What if we were to let go of that narrative? Could that possibly open us up to be able to claim a new narrative? One that says that God created us with the image of the divine already within us, and that reconnecting with the divine source is about journeying to the very heart of who God created us to be and how God intended us to live?
The story of Adam and Eve in the Garden is one biblical writer’s imaginings of why it is we have this desire to connect within us. A more contemporary theologian-- Karl Rahner-puts it another way. He writes that within our very nature is an orientation towards what he calls: “an infinite mysterious horizon”-- in other words—God. Thus, we need only to say “yes” to that divine orientation within ourselves in order to experience the ultimate unity between self and God-- to go back to the Garden.
So we have the why. But what about the how? How do we journey to the heart of who we are to find that spark of the divine within us--to achieve that kind of unity?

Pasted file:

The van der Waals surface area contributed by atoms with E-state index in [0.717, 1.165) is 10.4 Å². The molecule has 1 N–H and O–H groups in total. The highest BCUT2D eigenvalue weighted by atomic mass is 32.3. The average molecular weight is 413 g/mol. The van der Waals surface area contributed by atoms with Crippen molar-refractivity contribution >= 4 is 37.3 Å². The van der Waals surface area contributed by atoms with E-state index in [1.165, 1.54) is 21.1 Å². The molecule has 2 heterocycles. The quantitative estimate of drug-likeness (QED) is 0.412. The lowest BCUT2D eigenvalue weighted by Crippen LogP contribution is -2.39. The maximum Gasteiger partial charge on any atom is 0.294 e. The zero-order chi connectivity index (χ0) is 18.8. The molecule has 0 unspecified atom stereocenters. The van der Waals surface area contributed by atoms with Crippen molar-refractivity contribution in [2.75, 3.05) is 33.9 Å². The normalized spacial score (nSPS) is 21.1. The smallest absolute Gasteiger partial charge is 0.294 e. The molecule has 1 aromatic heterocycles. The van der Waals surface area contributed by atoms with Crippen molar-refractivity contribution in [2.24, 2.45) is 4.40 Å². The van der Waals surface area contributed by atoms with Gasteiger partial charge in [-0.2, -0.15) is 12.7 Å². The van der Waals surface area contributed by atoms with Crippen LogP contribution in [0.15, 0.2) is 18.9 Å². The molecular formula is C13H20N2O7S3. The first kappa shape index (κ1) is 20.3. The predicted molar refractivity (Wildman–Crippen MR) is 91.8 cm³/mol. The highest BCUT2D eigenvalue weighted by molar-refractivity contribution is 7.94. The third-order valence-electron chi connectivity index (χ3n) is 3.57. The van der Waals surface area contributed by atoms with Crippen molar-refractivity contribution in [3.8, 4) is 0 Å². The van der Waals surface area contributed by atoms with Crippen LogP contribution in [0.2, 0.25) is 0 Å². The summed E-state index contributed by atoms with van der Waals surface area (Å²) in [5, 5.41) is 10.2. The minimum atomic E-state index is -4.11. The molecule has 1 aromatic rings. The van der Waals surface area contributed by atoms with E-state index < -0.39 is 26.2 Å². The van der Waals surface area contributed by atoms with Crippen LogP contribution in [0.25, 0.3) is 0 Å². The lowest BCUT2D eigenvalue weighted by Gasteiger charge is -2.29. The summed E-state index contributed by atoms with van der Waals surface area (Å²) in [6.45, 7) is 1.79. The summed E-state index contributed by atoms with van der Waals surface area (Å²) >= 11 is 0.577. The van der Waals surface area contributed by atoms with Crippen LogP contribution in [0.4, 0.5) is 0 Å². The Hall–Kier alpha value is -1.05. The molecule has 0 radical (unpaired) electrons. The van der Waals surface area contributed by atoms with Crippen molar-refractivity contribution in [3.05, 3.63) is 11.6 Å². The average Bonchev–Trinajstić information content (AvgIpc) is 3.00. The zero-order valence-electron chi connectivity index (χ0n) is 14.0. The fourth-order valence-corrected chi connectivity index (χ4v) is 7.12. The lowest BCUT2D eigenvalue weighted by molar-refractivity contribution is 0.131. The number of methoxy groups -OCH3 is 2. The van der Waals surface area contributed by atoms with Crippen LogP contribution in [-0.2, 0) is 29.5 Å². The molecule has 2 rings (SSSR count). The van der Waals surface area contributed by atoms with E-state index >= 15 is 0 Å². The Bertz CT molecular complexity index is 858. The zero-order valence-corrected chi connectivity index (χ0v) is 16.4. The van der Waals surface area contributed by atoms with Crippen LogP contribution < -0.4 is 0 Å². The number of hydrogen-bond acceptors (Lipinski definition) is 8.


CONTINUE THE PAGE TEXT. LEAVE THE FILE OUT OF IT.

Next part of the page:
I think a lot of it has to do with prayer.
For as long as religion has been in existence, so too has prayer. For as long as humans have sought to understand who we are and where we come from, we have used some form of prayer or meditation to seek the answers to those questions.
And so this morning, as we strive to find new meaning in an ancient story, we will also seek new meaning in one particularly ancient form of prayer. In the front of the chapel this morning is our very own prayer wall. Prayer walls have actually been popping up in lots of places these days--outside on chain link fences and stone walls--and inside churches and synagogues--but they are not a new idea. They take their inspiration from one of the oldest sacred sites in the world--the Western Wall in Jerusalem. The Western Wall is a site of prayer and pilgrimage for Jews-- and these days even a few Christians and Muslims as well-- since at least the 4th century. Visitors to the wall bring their prayers, written on small pieces of paper, which are then slipped into cracks in the wall. More than a million of these prayer notes are placed in the wall each year.